Undoubtedly, the original hero of the Covid-19 pandemic was Dr Li Wenliang, the late whistleblower ophthalmologist who first warned health authorities in Wuhan of the virus last December. While Beijing has got the situation in the Hubei province and other parts of China under control since then, other countries grappling with the virus have produced their own heroes. One in particular is playing a pivotal role in a country facing an election on Nov 3 the results of which will have repercussions around the world.
Three country public health experts are now in the international limelight besides the WHO director-general Dr Tedros Adhanom Ghebreyesus. I have to discount our Dr Kenneth Mak, the Director of Medical Services, Singapore’s Health Ministry, as he seems to be just providing technical information in the briefings led by the two coordinating chairpersons Health Minister Gan Kim Yong and Education Minister Lawrence Wong.
Dr Mak is nothing like Datuk Dr Noor Hisham Abdullah, Malaysia’s Health Director-General. For most evenings the past few months, anxious Malaysians have been tuning in from all over the nation to watch the live telecast of the Covid-19 briefing, delivered by Dr Noor Hisham. He would calmly detail the latest developments, switching effortlessly between English and Bahasa. He is the country’s public face in Malaysia’s fight to contain the virus.
And he does not stop there. He tweets earnestly: “We need unity to fight this and not against each other. Our frontliners have been enduring the ground for the past 10 months 24/7. Mental and physical fatique setting in. Some are prepared to throw in the towel. Please learn from Sabah.” Malaysia is experiencing a spike now because of, among other things, the Sabah state elections.
Dr Noor Hisham’s equivalent in New Zealand would be Dr Ashley Bloomfield, its much-lauded health director who would be at every briefing with Prime MInister Jacinda Ardern. He won the hearts and minds of Kiwis for his cool, calm leadership during the lockdown.
Quietly spoken and impeccably prepared, the Guardian reported, Bloomfield impressed with his depth of knowledge and quick recall of statistics and unflappable demeanour: “He has become a fixture in popular culture, and his face has been printed on teaspoons, towels and even the occasional person.”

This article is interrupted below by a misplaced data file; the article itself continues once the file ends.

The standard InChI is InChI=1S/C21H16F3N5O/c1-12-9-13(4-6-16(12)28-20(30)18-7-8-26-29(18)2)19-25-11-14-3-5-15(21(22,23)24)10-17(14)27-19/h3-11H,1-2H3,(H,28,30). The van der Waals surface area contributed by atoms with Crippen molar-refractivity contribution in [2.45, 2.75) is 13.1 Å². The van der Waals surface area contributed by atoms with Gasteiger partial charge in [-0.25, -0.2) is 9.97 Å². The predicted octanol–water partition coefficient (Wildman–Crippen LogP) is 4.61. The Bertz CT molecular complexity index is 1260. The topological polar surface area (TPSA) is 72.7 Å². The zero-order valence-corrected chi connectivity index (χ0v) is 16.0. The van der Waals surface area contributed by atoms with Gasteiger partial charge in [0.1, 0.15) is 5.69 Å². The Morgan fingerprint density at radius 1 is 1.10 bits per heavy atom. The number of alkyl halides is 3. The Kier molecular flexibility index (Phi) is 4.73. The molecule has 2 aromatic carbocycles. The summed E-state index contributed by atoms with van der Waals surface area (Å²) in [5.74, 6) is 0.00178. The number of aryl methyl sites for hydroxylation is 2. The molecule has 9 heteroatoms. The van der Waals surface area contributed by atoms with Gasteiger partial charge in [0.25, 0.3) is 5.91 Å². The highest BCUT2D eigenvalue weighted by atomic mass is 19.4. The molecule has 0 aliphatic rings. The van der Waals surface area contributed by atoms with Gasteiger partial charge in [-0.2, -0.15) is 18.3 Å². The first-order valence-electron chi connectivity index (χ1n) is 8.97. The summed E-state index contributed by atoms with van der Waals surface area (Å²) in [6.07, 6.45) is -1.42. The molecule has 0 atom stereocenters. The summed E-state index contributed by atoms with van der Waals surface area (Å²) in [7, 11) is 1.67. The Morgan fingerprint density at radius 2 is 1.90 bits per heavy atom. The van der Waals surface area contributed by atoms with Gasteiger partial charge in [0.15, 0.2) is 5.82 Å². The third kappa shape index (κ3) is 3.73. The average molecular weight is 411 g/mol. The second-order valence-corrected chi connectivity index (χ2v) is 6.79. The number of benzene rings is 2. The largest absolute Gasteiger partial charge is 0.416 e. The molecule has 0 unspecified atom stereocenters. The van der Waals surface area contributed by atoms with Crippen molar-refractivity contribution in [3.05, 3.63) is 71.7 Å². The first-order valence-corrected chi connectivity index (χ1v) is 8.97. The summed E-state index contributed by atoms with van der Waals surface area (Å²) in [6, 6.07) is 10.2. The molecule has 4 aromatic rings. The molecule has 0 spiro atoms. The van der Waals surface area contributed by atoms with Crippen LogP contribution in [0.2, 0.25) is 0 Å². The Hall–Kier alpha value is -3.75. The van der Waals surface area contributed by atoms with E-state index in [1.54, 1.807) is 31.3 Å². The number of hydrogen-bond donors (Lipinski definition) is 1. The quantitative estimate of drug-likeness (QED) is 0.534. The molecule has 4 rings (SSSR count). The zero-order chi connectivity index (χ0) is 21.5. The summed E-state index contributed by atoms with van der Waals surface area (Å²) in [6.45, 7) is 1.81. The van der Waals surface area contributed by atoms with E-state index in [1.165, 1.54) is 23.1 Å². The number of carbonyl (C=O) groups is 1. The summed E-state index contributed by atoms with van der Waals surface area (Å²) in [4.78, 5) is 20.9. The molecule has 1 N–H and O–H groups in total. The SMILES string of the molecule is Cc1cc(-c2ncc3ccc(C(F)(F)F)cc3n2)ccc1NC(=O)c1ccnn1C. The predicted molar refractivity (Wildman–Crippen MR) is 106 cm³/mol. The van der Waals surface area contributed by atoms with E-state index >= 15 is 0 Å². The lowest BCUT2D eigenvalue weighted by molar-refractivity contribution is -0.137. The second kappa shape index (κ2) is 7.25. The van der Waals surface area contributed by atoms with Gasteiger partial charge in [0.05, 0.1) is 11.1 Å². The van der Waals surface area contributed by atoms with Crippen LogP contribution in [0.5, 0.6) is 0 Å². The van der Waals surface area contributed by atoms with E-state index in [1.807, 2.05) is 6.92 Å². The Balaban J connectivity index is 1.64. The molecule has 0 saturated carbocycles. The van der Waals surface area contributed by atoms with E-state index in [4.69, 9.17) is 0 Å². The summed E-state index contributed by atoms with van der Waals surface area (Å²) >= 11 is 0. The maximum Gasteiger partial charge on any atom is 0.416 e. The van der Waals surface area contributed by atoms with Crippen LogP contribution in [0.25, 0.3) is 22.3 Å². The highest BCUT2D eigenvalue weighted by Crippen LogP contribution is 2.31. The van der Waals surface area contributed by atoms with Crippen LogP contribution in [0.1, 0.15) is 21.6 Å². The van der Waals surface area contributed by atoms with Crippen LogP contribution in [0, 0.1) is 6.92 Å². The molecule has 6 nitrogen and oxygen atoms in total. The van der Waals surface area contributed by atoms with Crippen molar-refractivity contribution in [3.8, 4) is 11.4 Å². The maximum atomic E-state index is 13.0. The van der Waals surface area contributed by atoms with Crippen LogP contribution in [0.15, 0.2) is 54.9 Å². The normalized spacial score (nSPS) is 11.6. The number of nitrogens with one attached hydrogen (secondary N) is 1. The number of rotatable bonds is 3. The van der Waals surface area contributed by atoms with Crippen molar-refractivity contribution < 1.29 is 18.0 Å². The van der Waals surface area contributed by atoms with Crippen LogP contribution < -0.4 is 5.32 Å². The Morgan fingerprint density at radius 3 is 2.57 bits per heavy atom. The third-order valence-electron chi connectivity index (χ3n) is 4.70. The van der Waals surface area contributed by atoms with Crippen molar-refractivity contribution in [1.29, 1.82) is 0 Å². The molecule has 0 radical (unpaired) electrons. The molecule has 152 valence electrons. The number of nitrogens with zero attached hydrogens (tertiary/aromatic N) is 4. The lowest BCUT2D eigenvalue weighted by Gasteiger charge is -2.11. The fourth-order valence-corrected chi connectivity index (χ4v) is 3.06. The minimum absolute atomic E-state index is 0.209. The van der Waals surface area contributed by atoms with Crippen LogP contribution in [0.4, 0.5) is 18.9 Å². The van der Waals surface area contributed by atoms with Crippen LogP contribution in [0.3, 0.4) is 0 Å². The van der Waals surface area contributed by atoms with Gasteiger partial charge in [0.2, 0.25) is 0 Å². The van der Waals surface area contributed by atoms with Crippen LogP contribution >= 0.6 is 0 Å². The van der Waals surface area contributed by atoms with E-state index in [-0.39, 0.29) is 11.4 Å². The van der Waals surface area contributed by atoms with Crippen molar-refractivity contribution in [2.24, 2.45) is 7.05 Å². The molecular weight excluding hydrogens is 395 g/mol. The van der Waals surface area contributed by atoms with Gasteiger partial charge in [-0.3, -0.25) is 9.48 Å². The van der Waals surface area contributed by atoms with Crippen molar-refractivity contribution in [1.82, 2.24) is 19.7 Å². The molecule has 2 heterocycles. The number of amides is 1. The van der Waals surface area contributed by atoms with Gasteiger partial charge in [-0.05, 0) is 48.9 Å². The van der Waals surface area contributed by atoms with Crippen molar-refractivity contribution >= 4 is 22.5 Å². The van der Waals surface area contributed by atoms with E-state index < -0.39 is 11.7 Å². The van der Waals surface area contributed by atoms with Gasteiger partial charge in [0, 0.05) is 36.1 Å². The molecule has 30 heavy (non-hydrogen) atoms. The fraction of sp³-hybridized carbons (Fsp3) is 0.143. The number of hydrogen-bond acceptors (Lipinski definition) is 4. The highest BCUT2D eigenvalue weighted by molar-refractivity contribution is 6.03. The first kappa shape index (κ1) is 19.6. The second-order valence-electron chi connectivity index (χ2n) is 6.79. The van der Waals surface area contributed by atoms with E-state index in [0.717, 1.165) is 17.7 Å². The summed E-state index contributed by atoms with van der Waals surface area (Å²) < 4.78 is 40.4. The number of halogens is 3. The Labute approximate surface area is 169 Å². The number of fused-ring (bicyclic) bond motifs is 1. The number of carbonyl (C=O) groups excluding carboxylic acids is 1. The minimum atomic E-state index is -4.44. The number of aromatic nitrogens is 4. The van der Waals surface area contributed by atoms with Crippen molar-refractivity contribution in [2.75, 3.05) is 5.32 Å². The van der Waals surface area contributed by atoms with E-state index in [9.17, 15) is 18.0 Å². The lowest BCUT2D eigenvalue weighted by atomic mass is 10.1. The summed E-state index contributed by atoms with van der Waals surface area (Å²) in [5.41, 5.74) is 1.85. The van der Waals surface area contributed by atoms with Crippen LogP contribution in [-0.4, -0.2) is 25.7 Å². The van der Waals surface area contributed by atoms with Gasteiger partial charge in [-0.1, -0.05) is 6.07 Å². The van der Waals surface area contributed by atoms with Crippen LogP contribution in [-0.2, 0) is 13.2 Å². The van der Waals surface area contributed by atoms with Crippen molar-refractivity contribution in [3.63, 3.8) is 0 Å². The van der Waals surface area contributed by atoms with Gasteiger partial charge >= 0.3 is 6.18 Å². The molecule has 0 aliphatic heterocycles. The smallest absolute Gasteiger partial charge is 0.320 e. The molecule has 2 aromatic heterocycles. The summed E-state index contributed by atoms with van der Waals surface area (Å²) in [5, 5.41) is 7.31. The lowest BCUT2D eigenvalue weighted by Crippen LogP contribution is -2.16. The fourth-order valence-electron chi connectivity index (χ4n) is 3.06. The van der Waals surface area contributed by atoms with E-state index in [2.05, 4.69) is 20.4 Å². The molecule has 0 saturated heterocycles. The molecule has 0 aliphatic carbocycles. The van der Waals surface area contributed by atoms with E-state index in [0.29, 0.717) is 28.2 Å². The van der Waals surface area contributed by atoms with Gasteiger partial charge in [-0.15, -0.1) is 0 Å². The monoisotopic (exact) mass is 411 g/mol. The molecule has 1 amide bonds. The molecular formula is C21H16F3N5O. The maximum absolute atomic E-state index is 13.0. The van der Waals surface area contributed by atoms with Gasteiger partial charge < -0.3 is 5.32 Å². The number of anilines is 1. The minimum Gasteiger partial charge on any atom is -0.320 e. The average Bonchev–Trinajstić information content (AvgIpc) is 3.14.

But beneath his calm exterior Bloomfield has revealed there was a more vulnerable side during the height of the crisis. Bloomfield’s admission came as part of a TVNZ interview recorded during mental health awareness week in New Zealand.
“I had many mornings where, especially early in the pandemic, I would get up and think ‘gosh can I really do this?’” Bloomfield told TVNZ.
During the first week of lockdown when Bloomfield was given a Saturday away from work, one news website ran a prominent story: “Ashley Bloomfield is finally having a day off”. Corin Dann, host of RNZ’s Morning Report, added: “I think the whole country would say this is well-earned.”
New Zealand’s swift response to the pandemic has been lauded around the world, with the country experiencing fewer than 2,000 infections, and 25 deaths as on Oct 23.
And there is the US’ unflappable Dr Stephen Fauci. TIME magazine asked Jimmy Kimmel to write his endorsement of Dr Fauci, cited as one of the top 100 most influential persons of 2020. The talk show host wrote:
“As director of the (US) National Institute of Allergy and Infectious Diseases, Dr Fauci has advised six presidents over 36 years. When COVID-19 reared its ugly head, he was among the first to step forward with facts and only facts.
“Dr Fauci doesn’t sugarcoat his words and refuses to be pressured by politicians. He delivers the truth, as difficult as it may be to hear, earnestly and with one goal: to save lives. His courage and candour have earned our trust. We are all fortunate to have a man of his wisdom, experience and integrity to help us navigate these difficult waters.”
Difficult waters does not quite describe the situation.
The US is sleepwalking into what could become the largest coronavirus outbreak of the pandemic so far. In the past week alone, as voters prepare to go to the ballot box on Nov 3 for the Presidential Election, about one in every 1,000 Americans has tested positive for the virus, and about two in every 100,000 Americans have died of it. In total, there have been 8,747,000 cases, with 224,000 deaths, with a third wave of infections looming on the horizon.
With the incumbent president Donald Trump not inclined to do anything substantial, believing the virus will just “go away”, Dr Fauci’s job is really cut out for him. How will he get more of his countrymen to realise how serious the virus is during a time when, as he himself said, a “building distrust” in public health agencies is “the elephant in the room”.
He said he will continue to tell the truth.
“The issue that people say you don’t want to alarm people is totally nonsense,” Fauci said.
“In anything we’ve ever done in our history, you know from world wars to depressions to anthrax attacks, now to an outbreak like this, the thing that gets people spooked is when they don’t know what’s going on, not when you tell them what’s going on,” he said, even if it could cost you your job.
The truth may hurt but lies or lack of transparency can cause more harm.
Tan Bah Bah, consulting editor of TheIndependent.Sg, is a former senior leader writer with The Straits Times. He was also managing editor of a local magazine publishing company.